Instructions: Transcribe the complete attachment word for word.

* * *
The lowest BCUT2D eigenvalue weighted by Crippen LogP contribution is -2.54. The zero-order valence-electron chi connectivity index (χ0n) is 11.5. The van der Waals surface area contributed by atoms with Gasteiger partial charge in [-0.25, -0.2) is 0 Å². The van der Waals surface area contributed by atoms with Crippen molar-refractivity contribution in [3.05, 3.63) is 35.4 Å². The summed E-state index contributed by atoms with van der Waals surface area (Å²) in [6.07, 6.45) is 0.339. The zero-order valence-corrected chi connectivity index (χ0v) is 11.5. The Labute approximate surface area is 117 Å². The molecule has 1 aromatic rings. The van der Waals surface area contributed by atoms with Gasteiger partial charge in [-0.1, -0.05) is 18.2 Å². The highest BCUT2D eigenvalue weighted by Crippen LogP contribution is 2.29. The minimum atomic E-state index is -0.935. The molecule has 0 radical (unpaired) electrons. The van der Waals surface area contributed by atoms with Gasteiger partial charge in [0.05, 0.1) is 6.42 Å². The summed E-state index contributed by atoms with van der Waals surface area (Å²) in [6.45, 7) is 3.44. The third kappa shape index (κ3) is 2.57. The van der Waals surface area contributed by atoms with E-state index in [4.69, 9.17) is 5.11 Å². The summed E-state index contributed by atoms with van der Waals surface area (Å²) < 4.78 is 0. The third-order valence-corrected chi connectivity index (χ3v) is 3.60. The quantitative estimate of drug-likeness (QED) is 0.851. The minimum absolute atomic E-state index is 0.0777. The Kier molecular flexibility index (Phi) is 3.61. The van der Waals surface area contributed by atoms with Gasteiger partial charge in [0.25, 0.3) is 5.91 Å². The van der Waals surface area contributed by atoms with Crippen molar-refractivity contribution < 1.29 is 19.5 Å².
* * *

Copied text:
The lowest BCUT2D eigenvalue weighted by Crippen LogP contribution is -2.54. The zero-order valence-electron chi connectivity index (χ0n) is 11.5. The van der Waals surface area contributed by atoms with Gasteiger partial charge in [-0.25, -0.2) is 0 Å². The van der Waals surface area contributed by atoms with Crippen molar-refractivity contribution in [3.05, 3.63) is 35.4 Å². The summed E-state index contributed by atoms with van der Waals surface area (Å²) in [6.07, 6.45) is 0.339. The zero-order valence-corrected chi connectivity index (χ0v) is 11.5. The Labute approximate surface area is 117 Å². The molecule has 1 aromatic rings. The van der Waals surface area contributed by atoms with Gasteiger partial charge in [-0.1, -0.05) is 18.2 Å². The highest BCUT2D eigenvalue weighted by Crippen LogP contribution is 2.29. The minimum atomic E-state index is -0.935. The molecule has 0 radical (unpaired) electrons. The van der Waals surface area contributed by atoms with Gasteiger partial charge in [0.05, 0.1) is 6.42 Å². The summed E-state index contributed by atoms with van der Waals surface area (Å²) in [6.45, 7) is 3.44. The third kappa shape index (κ3) is 2.57. The van der Waals surface area contributed by atoms with E-state index in [4.69, 9.17) is 5.11 Å². The summed E-state index contributed by atoms with van der Waals surface area (Å²) < 4.78 is 0. The third-order valence-corrected chi connectivity index (χ3v) is 3.60. The quantitative estimate of drug-likeness (QED) is 0.851. The minimum absolute atomic E-state index is 0.0777. The Kier molecular flexibility index (Phi) is 3.61. The van der Waals surface area contributed by atoms with Gasteiger partial charge in [0.25, 0.3) is 5.91 Å². The van der Waals surface area contributed by atoms with Crippen molar-refractivity contribution < 1.29 is 19.5 Å².